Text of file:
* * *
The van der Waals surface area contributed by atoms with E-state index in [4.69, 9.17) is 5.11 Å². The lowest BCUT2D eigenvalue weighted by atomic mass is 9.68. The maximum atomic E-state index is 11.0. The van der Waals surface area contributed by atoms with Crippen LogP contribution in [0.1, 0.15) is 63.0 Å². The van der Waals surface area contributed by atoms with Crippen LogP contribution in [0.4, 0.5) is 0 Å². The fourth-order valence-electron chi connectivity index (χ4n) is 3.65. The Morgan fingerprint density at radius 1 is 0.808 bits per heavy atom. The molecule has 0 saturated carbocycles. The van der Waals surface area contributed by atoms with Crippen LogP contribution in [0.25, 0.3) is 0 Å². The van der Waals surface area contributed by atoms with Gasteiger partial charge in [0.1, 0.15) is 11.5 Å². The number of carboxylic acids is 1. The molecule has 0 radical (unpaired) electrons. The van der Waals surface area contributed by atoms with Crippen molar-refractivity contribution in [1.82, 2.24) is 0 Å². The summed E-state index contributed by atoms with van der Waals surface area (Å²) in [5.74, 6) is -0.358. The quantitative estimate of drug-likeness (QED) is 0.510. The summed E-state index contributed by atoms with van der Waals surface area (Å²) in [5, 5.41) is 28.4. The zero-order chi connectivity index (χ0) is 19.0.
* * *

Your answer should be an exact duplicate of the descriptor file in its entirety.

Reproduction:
The van der Waals surface area contributed by atoms with E-state index in [4.69, 9.17) is 5.11 Å². The lowest BCUT2D eigenvalue weighted by atomic mass is 9.68. The maximum atomic E-state index is 11.0. The van der Waals surface area contributed by atoms with Crippen LogP contribution in [0.1, 0.15) is 63.0 Å². The van der Waals surface area contributed by atoms with Crippen LogP contribution in [0.4, 0.5) is 0 Å². The fourth-order valence-electron chi connectivity index (χ4n) is 3.65. The Morgan fingerprint density at radius 1 is 0.808 bits per heavy atom. The molecule has 0 saturated carbocycles. The van der Waals surface area contributed by atoms with Crippen LogP contribution in [0.25, 0.3) is 0 Å². The van der Waals surface area contributed by atoms with Gasteiger partial charge in [0.1, 0.15) is 11.5 Å². The number of carboxylic acids is 1. The molecule has 0 radical (unpaired) electrons. The van der Waals surface area contributed by atoms with Crippen molar-refractivity contribution in [1.82, 2.24) is 0 Å². The summed E-state index contributed by atoms with van der Waals surface area (Å²) in [5.74, 6) is -0.358. The quantitative estimate of drug-likeness (QED) is 0.510. The summed E-state index contributed by atoms with van der Waals surface area (Å²) in [5, 5.41) is 28.4. The zero-order chi connectivity index (χ0) is 19.0.